For Asia, the food, with the people a close second. It could be whatever magnificent street eats I find for breakfast, to the many soups in Burma, to sitting down in Kuala Lumpur and receiving cooking lessons in exchange for bringing tourists to a street stand near BB Plaza. I get obnoxiously excited about food, and will happily travel to another town just to try a dish. My interest in food adds a tremendously rewarding dimension to my gallivanting, especially in Asia where food is so integral to culture. I loved reading Anthony Zee’s Swallowing Clouds for that reason, as it ties together Chinese food and history and culture in an intoxicating way.

Q: The sheer duration of your travels is an inspiration to tons of travel writers and bloggers, and your pace is both slow and relaxed. Talk about this.

A: I started out traveling at a relatively quick pace, but once I hit Asia and fell in love with Asian food I started to move more slowly. I spent four months in the Philippines and two months each in Indonesia and Malaysia. The 90-hour work weeks I’d endured as a corporate lawyer gave me the freedom to truly explore whatever enticed me as I wandered through the world. I worked hard, and I feel very lucky that I now have the time, energy, and desire to keep traveling as long as I have.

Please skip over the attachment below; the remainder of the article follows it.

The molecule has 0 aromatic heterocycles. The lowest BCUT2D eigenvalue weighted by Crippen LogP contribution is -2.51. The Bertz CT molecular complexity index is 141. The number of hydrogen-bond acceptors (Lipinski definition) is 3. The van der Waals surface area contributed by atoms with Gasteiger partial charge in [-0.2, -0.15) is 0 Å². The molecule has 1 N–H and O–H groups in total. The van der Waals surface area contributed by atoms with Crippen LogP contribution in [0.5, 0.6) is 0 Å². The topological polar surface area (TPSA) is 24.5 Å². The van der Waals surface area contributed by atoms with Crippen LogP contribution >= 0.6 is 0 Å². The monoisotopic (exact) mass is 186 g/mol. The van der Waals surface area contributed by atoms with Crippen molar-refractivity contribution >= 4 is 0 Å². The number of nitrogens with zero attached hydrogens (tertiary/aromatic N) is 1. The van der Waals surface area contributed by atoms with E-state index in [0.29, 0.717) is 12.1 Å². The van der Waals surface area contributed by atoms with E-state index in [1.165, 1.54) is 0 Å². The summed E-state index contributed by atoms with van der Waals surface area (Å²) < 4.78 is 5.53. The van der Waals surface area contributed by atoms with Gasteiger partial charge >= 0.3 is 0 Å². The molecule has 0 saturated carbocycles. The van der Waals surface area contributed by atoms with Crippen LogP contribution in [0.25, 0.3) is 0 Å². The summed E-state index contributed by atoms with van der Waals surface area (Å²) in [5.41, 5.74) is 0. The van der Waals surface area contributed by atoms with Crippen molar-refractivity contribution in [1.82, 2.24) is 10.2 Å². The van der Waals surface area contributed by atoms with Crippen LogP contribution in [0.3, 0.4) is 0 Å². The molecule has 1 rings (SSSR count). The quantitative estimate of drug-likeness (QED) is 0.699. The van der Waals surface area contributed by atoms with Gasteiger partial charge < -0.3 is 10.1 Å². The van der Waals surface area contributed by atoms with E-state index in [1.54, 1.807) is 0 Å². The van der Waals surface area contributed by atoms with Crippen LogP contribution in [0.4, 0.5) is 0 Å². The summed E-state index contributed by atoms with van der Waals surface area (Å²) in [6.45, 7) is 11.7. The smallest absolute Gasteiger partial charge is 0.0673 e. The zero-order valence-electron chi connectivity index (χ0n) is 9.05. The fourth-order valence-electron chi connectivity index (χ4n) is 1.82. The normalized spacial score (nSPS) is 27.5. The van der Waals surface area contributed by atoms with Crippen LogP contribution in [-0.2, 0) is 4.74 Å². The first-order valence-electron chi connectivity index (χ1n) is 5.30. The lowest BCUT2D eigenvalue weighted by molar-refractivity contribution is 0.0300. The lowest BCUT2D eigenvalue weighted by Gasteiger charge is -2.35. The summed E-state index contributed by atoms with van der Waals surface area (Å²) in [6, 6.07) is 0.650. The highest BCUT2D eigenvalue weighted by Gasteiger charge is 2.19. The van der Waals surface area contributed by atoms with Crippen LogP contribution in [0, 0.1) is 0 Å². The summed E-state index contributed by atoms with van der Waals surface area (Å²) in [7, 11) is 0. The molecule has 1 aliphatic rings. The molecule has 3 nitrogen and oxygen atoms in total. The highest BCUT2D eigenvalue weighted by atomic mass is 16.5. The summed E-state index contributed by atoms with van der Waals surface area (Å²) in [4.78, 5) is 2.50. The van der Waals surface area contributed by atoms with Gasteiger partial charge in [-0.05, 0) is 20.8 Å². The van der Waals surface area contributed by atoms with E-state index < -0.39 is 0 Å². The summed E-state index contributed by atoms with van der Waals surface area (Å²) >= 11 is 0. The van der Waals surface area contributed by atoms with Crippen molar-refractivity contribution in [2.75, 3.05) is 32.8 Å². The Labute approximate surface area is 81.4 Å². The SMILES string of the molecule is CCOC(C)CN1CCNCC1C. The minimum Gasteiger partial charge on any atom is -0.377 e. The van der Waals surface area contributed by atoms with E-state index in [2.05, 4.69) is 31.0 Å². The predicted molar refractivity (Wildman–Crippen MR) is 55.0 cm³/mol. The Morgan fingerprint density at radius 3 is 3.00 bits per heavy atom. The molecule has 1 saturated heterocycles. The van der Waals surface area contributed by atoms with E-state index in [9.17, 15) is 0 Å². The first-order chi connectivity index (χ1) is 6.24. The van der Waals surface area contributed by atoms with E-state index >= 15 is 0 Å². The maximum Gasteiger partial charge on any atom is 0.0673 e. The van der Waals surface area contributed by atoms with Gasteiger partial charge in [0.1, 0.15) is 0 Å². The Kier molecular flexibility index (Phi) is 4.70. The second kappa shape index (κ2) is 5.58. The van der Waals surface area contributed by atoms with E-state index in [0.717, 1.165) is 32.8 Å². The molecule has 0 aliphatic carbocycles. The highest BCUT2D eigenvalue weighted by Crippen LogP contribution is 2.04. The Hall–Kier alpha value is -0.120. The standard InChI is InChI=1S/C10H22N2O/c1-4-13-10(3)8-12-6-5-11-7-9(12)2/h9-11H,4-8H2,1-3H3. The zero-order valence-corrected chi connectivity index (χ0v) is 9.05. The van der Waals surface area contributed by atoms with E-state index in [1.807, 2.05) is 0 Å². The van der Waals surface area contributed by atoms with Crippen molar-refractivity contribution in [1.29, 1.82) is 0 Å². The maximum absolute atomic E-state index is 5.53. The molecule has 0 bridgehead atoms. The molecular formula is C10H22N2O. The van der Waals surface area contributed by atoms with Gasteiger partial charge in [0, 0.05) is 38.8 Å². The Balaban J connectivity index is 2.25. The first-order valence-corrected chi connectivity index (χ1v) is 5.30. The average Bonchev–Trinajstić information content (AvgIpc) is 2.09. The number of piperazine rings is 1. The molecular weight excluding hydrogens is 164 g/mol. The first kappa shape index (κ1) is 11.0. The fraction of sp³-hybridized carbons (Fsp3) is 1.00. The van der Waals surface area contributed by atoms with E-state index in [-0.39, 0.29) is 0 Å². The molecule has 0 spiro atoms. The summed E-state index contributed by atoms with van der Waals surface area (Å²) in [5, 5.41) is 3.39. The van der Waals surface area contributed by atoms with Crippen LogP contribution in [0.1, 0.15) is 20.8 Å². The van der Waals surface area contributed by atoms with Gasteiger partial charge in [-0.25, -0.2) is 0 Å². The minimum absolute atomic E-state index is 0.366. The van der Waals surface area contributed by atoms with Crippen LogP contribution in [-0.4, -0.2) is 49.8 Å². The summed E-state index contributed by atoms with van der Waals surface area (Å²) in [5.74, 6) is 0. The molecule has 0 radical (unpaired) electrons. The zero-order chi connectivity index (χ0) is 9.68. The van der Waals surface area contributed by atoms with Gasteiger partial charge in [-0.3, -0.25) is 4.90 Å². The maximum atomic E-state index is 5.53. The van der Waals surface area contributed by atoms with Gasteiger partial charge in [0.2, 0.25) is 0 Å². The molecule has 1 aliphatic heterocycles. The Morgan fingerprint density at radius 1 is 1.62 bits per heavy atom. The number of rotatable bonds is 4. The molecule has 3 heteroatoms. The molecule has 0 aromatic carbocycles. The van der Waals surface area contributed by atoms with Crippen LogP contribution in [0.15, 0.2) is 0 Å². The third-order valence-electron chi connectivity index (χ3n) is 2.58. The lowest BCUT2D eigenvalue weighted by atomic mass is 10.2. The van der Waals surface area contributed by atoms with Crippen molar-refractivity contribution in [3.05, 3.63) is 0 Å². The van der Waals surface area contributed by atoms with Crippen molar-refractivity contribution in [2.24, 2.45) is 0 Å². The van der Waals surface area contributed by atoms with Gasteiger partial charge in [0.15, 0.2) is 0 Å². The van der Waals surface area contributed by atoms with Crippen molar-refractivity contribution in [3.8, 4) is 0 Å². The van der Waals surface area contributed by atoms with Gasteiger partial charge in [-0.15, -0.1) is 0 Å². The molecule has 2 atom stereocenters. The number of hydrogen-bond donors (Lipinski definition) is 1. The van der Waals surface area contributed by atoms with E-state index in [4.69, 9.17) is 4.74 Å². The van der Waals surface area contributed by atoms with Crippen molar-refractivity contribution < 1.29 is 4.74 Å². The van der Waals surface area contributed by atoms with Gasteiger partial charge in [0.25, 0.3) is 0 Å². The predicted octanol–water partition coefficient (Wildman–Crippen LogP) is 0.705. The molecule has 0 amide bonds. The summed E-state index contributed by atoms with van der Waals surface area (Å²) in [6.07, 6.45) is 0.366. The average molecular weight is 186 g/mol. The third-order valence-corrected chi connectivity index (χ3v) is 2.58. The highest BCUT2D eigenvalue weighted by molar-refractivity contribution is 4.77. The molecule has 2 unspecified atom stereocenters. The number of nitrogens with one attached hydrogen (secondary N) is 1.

Q: You were in Bangkok earlier this year while the red shirt protests raged and were quite active on Twitter during that period. Would you be comfortable making any statements about the contemporary politics of Thailand?

A: It is interesting that you framed your question around Twitter, because the role it played in Thailand’s tumultuous spring was truly eye-opening. I joined Twitter in September 2009 after dragging my feet for quite some time, and it has been a great way to learn about new things and to meet other travelers or expats in new places.